Clinical studies of these ‘living drugs’ have shown that CAR T-cells can eliminate blood cancers in patients for whom conventional treatments have failed. These cells can live and grow in the patient, potentially preventing relapse.
Most of our experience with CAR T-cells targets a protein in leukaemia cells called CD19. A significant proportion of patients appear to be cured by a single dose of CD19 CAR T-cells.
A study of 75 children with acute lymphoblastic leukaemia, published in the New England Journal of Medicine this year, found that more than 90 per cent had a ‘complete response’ a month after this treatment, 73 per cent after six months and 50 per cent after 12 months.
What is very exciting is that, after 12 months, there appears to be no further drop in response rates, suggesting 50 per cent of patients may be looking at a cure.
Making CAR T-cells is complex. T-cells are removed by hooking the patient up to a machine that collects white blood cells and returns the remainder of the blood back to the patient. It takes three to four hours to get 100ml of blood, containing as many as 20 billion white blood cells, which are reprogrammed and grown in the laboratory before being frozen.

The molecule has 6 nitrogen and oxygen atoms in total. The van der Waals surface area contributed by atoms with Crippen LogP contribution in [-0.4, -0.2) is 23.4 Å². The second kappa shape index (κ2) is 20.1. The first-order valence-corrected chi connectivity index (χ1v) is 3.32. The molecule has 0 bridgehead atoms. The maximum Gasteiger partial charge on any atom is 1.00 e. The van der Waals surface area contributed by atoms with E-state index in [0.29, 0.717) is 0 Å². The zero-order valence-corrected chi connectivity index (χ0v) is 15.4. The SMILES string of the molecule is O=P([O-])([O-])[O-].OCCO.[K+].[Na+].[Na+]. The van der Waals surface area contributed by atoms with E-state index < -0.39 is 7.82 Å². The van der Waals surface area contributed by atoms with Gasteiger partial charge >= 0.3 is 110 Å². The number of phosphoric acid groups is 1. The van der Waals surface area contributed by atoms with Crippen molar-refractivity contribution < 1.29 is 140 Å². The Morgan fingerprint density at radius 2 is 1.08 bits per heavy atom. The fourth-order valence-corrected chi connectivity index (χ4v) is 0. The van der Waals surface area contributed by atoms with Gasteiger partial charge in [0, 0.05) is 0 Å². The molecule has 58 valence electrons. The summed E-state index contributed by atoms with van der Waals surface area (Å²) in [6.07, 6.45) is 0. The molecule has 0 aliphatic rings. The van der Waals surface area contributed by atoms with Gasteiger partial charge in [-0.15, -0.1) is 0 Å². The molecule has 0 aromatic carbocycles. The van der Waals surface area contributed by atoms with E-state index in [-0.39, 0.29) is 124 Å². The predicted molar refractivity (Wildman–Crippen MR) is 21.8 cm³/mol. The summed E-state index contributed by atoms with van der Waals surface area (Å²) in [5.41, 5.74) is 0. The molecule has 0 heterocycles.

Once they’ve been checked for contaminants, infusing the CAR T-cells into the patient takes just minutes. For most patients, there are no serious side-effects. They can go home from eight to 28 days after treatment.
For now, CAR T-cell immunotherapy is only available in clinical trials in the UK. However, NHS England is keen to offer this therapy as widely as possible, and NICE is reviewing whether CAR T-cell treatments can be provided to NHS patients. If an immunotherapy treatment works for 12 months, it may work for ever, effectively curing the patient.